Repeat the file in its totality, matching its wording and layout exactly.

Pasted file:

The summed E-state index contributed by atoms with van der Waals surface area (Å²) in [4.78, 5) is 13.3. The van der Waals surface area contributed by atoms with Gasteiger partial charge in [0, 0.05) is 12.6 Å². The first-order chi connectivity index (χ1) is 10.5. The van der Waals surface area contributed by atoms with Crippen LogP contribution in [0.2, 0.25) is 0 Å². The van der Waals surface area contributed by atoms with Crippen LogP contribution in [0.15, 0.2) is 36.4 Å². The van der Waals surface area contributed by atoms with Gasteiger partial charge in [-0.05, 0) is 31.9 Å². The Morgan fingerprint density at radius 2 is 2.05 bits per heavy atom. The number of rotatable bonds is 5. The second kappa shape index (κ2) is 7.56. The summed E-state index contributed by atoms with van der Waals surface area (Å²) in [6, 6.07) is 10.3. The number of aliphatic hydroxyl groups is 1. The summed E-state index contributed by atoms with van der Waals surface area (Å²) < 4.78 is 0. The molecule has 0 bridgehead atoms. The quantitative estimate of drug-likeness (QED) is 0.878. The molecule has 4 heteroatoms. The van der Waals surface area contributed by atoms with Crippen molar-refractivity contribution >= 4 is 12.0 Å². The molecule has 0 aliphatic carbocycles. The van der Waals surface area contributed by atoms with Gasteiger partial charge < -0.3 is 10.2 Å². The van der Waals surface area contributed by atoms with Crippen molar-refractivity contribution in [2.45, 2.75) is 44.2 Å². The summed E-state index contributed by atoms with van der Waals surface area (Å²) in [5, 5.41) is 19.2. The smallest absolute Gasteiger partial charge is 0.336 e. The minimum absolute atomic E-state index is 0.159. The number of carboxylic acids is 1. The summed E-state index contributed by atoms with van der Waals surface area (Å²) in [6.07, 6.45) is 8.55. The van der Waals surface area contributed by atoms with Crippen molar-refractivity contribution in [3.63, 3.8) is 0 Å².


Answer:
The summed E-state index contributed by atoms with van der Waals surface area (Å²) in [4.78, 5) is 13.3. The van der Waals surface area contributed by atoms with Gasteiger partial charge in [0, 0.05) is 12.6 Å². The first-order chi connectivity index (χ1) is 10.5. The van der Waals surface area contributed by atoms with Crippen LogP contribution in [0.2, 0.25) is 0 Å². The van der Waals surface area contributed by atoms with Crippen LogP contribution in [0.15, 0.2) is 36.4 Å². The van der Waals surface area contributed by atoms with Gasteiger partial charge in [-0.05, 0) is 31.9 Å². The Morgan fingerprint density at radius 2 is 2.05 bits per heavy atom. The number of rotatable bonds is 5. The second kappa shape index (κ2) is 7.56. The summed E-state index contributed by atoms with van der Waals surface area (Å²) in [6, 6.07) is 10.3. The number of aliphatic hydroxyl groups is 1. The summed E-state index contributed by atoms with van der Waals surface area (Å²) < 4.78 is 0. The molecule has 0 bridgehead atoms. The quantitative estimate of drug-likeness (QED) is 0.878. The molecule has 4 heteroatoms. The van der Waals surface area contributed by atoms with Crippen molar-refractivity contribution >= 4 is 12.0 Å². The molecule has 0 aliphatic carbocycles. The van der Waals surface area contributed by atoms with Gasteiger partial charge < -0.3 is 10.2 Å². The van der Waals surface area contributed by atoms with Crippen molar-refractivity contribution in [2.45, 2.75) is 44.2 Å². The summed E-state index contributed by atoms with van der Waals surface area (Å²) in [5, 5.41) is 19.2. The smallest absolute Gasteiger partial charge is 0.336 e. The minimum absolute atomic E-state index is 0.159. The number of carboxylic acids is 1. The summed E-state index contributed by atoms with van der Waals surface area (Å²) in [6.07, 6.45) is 8.55. The van der Waals surface area contributed by atoms with Crippen molar-refractivity contribution in [3.63, 3.8) is 0 Å².